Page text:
woodman desired his help to bring home a tree. Off went Tom and four
men besides, and when they came to the tree they began to draw it into
the cart with pulleys. At last Tom, seeing them unable to lift it,
"Stand away, you fools," said he, and taking the tree, set it on one
end and laid it in the cart. "Now," said he, "see what a man can do."
"Marry, 't is true," said they, and the woodman asked what reward he'd
take. "Oh, a stick for my mother's fire," said Tom; and espying a tree
bigger than was in the cart, he laid it on his shoulders and went home
with it as fast as the cart and six horses could draw it.
now saw that he had more strength than twenty men, and began to be very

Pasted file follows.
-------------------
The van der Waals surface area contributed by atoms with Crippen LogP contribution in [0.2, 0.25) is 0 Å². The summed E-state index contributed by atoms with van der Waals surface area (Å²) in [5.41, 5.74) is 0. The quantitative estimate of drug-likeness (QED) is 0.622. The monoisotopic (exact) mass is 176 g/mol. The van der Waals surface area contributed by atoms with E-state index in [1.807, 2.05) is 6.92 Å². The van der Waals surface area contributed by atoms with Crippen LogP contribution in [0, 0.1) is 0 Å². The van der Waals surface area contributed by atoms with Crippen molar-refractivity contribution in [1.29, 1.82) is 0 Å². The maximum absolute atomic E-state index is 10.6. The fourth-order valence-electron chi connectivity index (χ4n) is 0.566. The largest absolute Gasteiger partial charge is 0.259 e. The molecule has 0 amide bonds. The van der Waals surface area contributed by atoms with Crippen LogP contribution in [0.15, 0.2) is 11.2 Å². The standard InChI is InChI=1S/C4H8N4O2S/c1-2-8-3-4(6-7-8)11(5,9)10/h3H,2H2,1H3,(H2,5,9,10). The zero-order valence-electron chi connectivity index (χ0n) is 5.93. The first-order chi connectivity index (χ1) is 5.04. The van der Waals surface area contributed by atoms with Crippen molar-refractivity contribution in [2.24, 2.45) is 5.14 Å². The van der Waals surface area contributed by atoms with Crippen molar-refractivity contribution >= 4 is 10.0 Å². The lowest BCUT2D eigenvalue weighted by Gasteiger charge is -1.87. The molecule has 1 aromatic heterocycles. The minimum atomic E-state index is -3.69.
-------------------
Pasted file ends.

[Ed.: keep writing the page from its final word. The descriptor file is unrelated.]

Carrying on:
merry, taking delight in company, in going to fairs and meetings, in
seeing sports and pastimes. And at cudgels, wrestling, or throwing the
hammer, not a man could stand against him, so that at last none durst
go into the ring to wrestle with him, and his fame was spread more and
more in the country.
Far and near he would go to any meetings,
as football play or the like. And one day in a part of the country
where he was a stranger, and none knew him, he stopped to watch the
company at football play; rare sport it was; but Tom spoiled it all,
for meeting the ball he took it such a kick that away it flew none
could tell whither. They were angry with Tom as you may fancy, but got
nothing by that as Tom took hold of a big spar, and laid about with a
will, so that though the whole country-side was up in arms against him,
he cleared his way wherever he came.
It was late in the evening
ere he could turn homeward, and on the road there met him four lusty
rogues that had been robbing passengers all day. They thought they had
a good prize in Tom, who was all alone, and made cocksure of his money.
"Stand and deliver!" said they.
"What should I deliver?" said Tom.
"Your money, sirrah," said they.